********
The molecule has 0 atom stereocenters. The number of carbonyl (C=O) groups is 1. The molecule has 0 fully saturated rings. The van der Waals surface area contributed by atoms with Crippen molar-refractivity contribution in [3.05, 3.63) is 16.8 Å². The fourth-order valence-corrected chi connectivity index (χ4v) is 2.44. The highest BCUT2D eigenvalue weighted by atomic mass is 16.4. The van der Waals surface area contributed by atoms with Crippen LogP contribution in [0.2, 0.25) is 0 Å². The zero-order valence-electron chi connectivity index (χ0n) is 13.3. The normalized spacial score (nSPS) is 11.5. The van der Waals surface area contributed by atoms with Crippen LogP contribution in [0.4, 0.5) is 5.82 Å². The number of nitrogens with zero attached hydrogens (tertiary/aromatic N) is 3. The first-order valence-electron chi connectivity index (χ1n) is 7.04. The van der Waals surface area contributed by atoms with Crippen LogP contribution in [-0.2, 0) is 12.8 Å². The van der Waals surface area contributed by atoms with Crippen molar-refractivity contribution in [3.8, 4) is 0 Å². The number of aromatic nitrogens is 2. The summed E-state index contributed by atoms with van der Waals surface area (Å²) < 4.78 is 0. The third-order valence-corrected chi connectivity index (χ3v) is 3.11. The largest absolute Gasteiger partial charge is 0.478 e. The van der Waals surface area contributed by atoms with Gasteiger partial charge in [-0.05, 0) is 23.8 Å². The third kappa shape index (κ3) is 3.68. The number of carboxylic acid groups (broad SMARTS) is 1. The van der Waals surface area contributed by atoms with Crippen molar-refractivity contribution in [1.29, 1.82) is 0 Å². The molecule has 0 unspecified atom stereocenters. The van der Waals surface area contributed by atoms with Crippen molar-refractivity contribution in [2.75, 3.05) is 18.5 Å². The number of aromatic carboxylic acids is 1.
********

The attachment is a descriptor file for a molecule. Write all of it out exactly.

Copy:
The molecule has 0 atom stereocenters. The number of carbonyl (C=O) groups is 1. The molecule has 0 fully saturated rings. The van der Waals surface area contributed by atoms with Crippen molar-refractivity contribution in [3.05, 3.63) is 16.8 Å². The fourth-order valence-corrected chi connectivity index (χ4v) is 2.44. The highest BCUT2D eigenvalue weighted by atomic mass is 16.4. The van der Waals surface area contributed by atoms with Crippen LogP contribution in [0.2, 0.25) is 0 Å². The zero-order valence-electron chi connectivity index (χ0n) is 13.3. The normalized spacial score (nSPS) is 11.5. The van der Waals surface area contributed by atoms with Crippen LogP contribution in [0.4, 0.5) is 5.82 Å². The number of nitrogens with zero attached hydrogens (tertiary/aromatic N) is 3. The first-order valence-electron chi connectivity index (χ1n) is 7.04. The van der Waals surface area contributed by atoms with Crippen LogP contribution in [-0.2, 0) is 12.8 Å². The van der Waals surface area contributed by atoms with Crippen molar-refractivity contribution in [3.8, 4) is 0 Å². The number of aromatic nitrogens is 2. The summed E-state index contributed by atoms with van der Waals surface area (Å²) < 4.78 is 0. The third-order valence-corrected chi connectivity index (χ3v) is 3.11. The largest absolute Gasteiger partial charge is 0.478 e. The van der Waals surface area contributed by atoms with Gasteiger partial charge in [-0.05, 0) is 23.8 Å². The third kappa shape index (κ3) is 3.68. The number of carboxylic acid groups (broad SMARTS) is 1. The van der Waals surface area contributed by atoms with Crippen molar-refractivity contribution in [1.29, 1.82) is 0 Å². The molecule has 0 unspecified atom stereocenters. The van der Waals surface area contributed by atoms with Crippen molar-refractivity contribution in [2.75, 3.05) is 18.5 Å². The number of aromatic carboxylic acids is 1.